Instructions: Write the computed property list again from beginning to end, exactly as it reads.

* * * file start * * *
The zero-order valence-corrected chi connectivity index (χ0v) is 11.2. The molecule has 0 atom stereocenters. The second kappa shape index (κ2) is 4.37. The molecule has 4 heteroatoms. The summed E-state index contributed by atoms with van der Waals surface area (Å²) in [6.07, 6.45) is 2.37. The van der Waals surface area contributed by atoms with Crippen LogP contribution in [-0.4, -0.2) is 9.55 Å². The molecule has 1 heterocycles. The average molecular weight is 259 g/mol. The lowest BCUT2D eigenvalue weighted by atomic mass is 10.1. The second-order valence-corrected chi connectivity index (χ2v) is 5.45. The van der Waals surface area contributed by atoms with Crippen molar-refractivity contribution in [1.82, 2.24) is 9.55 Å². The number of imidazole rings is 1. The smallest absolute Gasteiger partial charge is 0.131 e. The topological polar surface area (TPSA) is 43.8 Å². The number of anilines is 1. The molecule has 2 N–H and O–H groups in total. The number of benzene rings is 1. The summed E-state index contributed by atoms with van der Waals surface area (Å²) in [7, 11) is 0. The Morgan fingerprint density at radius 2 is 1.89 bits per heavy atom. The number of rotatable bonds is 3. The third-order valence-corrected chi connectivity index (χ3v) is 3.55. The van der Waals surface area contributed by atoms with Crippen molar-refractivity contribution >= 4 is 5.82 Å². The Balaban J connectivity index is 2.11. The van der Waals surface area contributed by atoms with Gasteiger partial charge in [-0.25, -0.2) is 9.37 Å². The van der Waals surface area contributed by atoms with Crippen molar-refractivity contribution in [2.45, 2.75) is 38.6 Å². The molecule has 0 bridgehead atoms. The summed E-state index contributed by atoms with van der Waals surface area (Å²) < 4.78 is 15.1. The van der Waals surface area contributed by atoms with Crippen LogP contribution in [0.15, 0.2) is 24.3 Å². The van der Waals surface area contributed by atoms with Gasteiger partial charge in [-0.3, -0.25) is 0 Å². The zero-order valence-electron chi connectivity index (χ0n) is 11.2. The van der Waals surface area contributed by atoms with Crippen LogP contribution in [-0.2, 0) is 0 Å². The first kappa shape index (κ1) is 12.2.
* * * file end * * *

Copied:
The zero-order valence-corrected chi connectivity index (χ0v) is 11.2. The molecule has 0 atom stereocenters. The second kappa shape index (κ2) is 4.37. The molecule has 4 heteroatoms. The summed E-state index contributed by atoms with van der Waals surface area (Å²) in [6.07, 6.45) is 2.37. The van der Waals surface area contributed by atoms with Crippen LogP contribution in [-0.4, -0.2) is 9.55 Å². The molecule has 1 heterocycles. The average molecular weight is 259 g/mol. The lowest BCUT2D eigenvalue weighted by atomic mass is 10.1. The second-order valence-corrected chi connectivity index (χ2v) is 5.45. The van der Waals surface area contributed by atoms with Crippen molar-refractivity contribution in [1.82, 2.24) is 9.55 Å². The number of imidazole rings is 1. The smallest absolute Gasteiger partial charge is 0.131 e. The topological polar surface area (TPSA) is 43.8 Å². The number of anilines is 1. The molecule has 2 N–H and O–H groups in total. The number of benzene rings is 1. The summed E-state index contributed by atoms with van der Waals surface area (Å²) in [7, 11) is 0. The Morgan fingerprint density at radius 2 is 1.89 bits per heavy atom. The number of rotatable bonds is 3. The third-order valence-corrected chi connectivity index (χ3v) is 3.55. The van der Waals surface area contributed by atoms with Crippen molar-refractivity contribution >= 4 is 5.82 Å². The Balaban J connectivity index is 2.11. The van der Waals surface area contributed by atoms with Gasteiger partial charge in [-0.25, -0.2) is 9.37 Å². The van der Waals surface area contributed by atoms with Crippen molar-refractivity contribution in [2.45, 2.75) is 38.6 Å². The molecule has 0 bridgehead atoms. The summed E-state index contributed by atoms with van der Waals surface area (Å²) < 4.78 is 15.1. The van der Waals surface area contributed by atoms with Crippen LogP contribution in [0.15, 0.2) is 24.3 Å². The van der Waals surface area contributed by atoms with Gasteiger partial charge in [-0.3, -0.25) is 0 Å². The zero-order valence-electron chi connectivity index (χ0n) is 11.2. The van der Waals surface area contributed by atoms with Crippen LogP contribution in [-0.2, 0) is 0 Å². The first kappa shape index (κ1) is 12.2.